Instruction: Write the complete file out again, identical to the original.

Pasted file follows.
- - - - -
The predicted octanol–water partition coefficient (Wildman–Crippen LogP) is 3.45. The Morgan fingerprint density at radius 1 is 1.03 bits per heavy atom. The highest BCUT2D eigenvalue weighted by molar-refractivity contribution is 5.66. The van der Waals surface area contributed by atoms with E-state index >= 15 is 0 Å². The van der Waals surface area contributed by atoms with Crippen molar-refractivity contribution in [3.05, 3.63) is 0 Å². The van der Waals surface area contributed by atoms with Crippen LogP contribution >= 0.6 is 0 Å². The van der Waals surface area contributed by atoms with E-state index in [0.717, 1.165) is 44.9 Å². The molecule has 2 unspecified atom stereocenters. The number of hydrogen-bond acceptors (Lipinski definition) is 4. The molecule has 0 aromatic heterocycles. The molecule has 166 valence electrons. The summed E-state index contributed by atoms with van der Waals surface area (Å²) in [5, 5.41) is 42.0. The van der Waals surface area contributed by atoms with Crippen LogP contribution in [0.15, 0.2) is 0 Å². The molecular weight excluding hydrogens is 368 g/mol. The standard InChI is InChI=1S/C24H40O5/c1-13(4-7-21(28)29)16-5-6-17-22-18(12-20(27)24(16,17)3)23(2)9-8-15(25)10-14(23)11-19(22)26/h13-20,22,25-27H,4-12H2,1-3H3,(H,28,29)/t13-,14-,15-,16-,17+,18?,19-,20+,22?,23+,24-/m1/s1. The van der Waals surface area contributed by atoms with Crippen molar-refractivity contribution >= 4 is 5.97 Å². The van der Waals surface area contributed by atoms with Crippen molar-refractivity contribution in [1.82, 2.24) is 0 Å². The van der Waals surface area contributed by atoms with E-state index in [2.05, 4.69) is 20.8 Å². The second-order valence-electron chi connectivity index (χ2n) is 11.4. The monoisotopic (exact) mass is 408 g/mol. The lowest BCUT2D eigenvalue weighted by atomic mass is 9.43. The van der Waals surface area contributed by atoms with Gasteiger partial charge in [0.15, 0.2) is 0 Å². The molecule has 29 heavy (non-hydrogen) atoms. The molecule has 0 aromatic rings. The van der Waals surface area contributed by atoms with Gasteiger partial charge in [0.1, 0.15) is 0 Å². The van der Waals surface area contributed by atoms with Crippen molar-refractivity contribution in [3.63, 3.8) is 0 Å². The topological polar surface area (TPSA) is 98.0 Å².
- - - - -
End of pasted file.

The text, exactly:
The predicted octanol–water partition coefficient (Wildman–Crippen LogP) is 3.45. The Morgan fingerprint density at radius 1 is 1.03 bits per heavy atom. The highest BCUT2D eigenvalue weighted by molar-refractivity contribution is 5.66. The van der Waals surface area contributed by atoms with E-state index >= 15 is 0 Å². The van der Waals surface area contributed by atoms with Crippen molar-refractivity contribution in [3.05, 3.63) is 0 Å². The van der Waals surface area contributed by atoms with Crippen LogP contribution >= 0.6 is 0 Å². The van der Waals surface area contributed by atoms with E-state index in [0.717, 1.165) is 44.9 Å². The molecule has 2 unspecified atom stereocenters. The number of hydrogen-bond acceptors (Lipinski definition) is 4. The molecule has 0 aromatic heterocycles. The molecule has 166 valence electrons. The summed E-state index contributed by atoms with van der Waals surface area (Å²) in [5, 5.41) is 42.0. The van der Waals surface area contributed by atoms with Crippen LogP contribution in [0.15, 0.2) is 0 Å². The molecular weight excluding hydrogens is 368 g/mol. The standard InChI is InChI=1S/C24H40O5/c1-13(4-7-21(28)29)16-5-6-17-22-18(12-20(27)24(16,17)3)23(2)9-8-15(25)10-14(23)11-19(22)26/h13-20,22,25-27H,4-12H2,1-3H3,(H,28,29)/t13-,14-,15-,16-,17+,18?,19-,20+,22?,23+,24-/m1/s1. The van der Waals surface area contributed by atoms with Crippen molar-refractivity contribution >= 4 is 5.97 Å². The van der Waals surface area contributed by atoms with Crippen molar-refractivity contribution in [1.82, 2.24) is 0 Å². The van der Waals surface area contributed by atoms with E-state index in [2.05, 4.69) is 20.8 Å². The second-order valence-electron chi connectivity index (χ2n) is 11.4. The monoisotopic (exact) mass is 408 g/mol. The lowest BCUT2D eigenvalue weighted by atomic mass is 9.43. The van der Waals surface area contributed by atoms with Gasteiger partial charge in [0.15, 0.2) is 0 Å². The molecule has 29 heavy (non-hydrogen) atoms. The molecule has 0 aromatic rings. The van der Waals surface area contributed by atoms with Gasteiger partial charge in [0.1, 0.15) is 0 Å². The van der Waals surface area contributed by atoms with Crippen molar-refractivity contribution in [3.63, 3.8) is 0 Å². The topological polar surface area (TPSA) is 98.0 Å².